When it comes to crafting your resume, you’ll see a lot of different opinions from different professionals all over the internet. While many aspects are completely conditional to the position you’re applying to, some are clear cut. But even so, the job market is constantly in flux and so then are the expectations of resumes.
Whether you’re ready to jump into a job search for the first time or for the first time in a while, here is a current guide to creating your resume.
Chronological or functional?
Functional: A functional resume lists the companies you’ve been at and your job roles without specific details for each position and without dates. In all my time recruiting, I’ve never – never – been asked for a candidate’s functional resume.
Chronological resumes are the most common and requested. They show in reverse order where were you last, down to where you started, giving dates and detailed descriptions for each position. Bullet point items are better than run-on paragraphs.
General or position specific?
I used to do training for people who were searching for a job, and I’d ask how many people have a resume. Everyone would raise their hands. I’d say, “That’s the problem – you only have one resume.” You must tailor your resume to the position you want, and each position you apply to. Otherwise you’re sending a resume out to lots of people who will ignore it.
Cover letter or not?
This really depends on the position you’re applying to and your personal preference. For higher level roles, specifically management level and above, include it. If you’re pursuing a staff-level position, only include a cover letter if you’re making it specific to that position and that company. If you address it to the wrong place or fail to tailor it, you’ve just told the hiring manager that you don’t care about the position.
Objective statement, professional summary or nothing?
Again, it depends on the level of the position. Personally, I believe the objective is wasted space. Your objective is that you’re pursuing a new position and the hiring manager knows that. I would never use the word “objective.”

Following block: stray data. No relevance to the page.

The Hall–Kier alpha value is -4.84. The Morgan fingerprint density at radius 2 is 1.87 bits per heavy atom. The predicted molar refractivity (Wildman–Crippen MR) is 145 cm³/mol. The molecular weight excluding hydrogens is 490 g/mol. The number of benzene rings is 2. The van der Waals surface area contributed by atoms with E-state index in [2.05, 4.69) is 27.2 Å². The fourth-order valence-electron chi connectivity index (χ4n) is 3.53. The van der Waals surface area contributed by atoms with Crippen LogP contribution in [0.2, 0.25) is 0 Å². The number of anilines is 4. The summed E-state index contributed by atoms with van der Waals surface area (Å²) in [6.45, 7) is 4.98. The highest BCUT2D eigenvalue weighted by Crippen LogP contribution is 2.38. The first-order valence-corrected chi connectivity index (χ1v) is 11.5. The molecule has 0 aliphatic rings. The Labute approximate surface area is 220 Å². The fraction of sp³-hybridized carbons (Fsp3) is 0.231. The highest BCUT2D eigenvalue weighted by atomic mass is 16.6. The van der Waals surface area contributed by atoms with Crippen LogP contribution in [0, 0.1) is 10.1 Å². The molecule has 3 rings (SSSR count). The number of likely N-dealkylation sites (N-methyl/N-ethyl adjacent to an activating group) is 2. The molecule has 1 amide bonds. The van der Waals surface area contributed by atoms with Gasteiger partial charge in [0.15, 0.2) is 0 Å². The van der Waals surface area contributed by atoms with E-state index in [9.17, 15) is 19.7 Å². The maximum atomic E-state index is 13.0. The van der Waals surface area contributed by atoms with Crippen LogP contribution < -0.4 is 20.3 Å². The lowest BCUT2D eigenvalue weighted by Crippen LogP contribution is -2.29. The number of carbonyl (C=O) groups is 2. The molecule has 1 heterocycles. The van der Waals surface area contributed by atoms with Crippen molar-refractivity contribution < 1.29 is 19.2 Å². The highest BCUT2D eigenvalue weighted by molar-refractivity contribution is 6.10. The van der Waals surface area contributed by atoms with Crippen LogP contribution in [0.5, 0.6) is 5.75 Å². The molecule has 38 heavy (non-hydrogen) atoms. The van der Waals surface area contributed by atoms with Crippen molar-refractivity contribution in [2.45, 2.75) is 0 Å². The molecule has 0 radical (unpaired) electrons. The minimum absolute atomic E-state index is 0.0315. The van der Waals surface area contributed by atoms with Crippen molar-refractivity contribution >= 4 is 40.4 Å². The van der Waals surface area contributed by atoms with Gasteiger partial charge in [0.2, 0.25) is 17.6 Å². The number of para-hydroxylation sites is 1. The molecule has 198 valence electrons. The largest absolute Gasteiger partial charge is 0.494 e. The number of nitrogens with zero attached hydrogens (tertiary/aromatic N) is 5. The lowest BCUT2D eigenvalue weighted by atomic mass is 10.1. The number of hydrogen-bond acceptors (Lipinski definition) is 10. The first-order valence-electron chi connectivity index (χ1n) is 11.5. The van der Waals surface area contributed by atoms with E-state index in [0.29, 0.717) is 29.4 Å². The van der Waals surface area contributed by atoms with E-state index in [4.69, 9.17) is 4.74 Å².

A professional summary can be good if it’s a short paragraph or bullets that highlight your background, BUT if you are going to use a professional summary make sure that it addresses the requirements of the position specifically.
Dates of employment?
Yes, definitely include dates of employment. Month, day of the year or any format you want, but use the same format throughout the whole resume.
Reason for leaving?
This is, again, personal preference, but may prove beneficial for contract employees or if you’ve been laid off. Keep it simple and to the point. Examples to use: contract ended; layoff due to downsizing; company closed.
You’ll get lots of feedback on whether this is a good or bad idea from different people. Personally, I think it’s a matter of what information you’re trying to get across to the person reviewing your resume.
If you’re graduating in a few months or a year, it’s a good reason to put the date on. If you want them to know you have 20 years of experience, you can. If someone doesn’t want to hire you with your 20 years of experience, why would you want to work there? They will eventually interview you and figure it out, so don’t leave it off for fear of being discarded.
Long or short resume?
For a lot of recruiters and hiring managers, this is a pet peeve. The general rule is that your resume is long enough to cover the details of your employment and education history. However, most people in a position of hiring do not have time to read a book, so make it relevant to your experience.
Example: if you have 20 years of experience and have worked more than one job, but your resume is only one page long, you likely haven’t done much. It’s too short. However, if you have five years of experience and a 10 page resume, you’ve given way more detail than anyone will really read. Save the detailed descriptions for the hiring manager that asks specifically for details in an interview. Under normal circumstances, a 2-3 page resume is long enough to give detail without being so long that someone would delete it on principle.
With more than 20 years of recruiting, and hiring people another 10 years before that, I have an idea of what hiring managers are looking for in resumes. Even if you were a Girl / Boy Scout 20 years ago, if the hiring manager is not looking for an Eagle Scout, don’t include it (although Eagle Scouts might argue that, and rightfully so).
The resume that works best is geared towards the position and company you’re applying to. Try to look at it from the perspective of the person you’re sending the resume to. What are they looking for? What in your background fits their position?
Other hiring managers, recruiters and HR pros – what do you look for in a resume?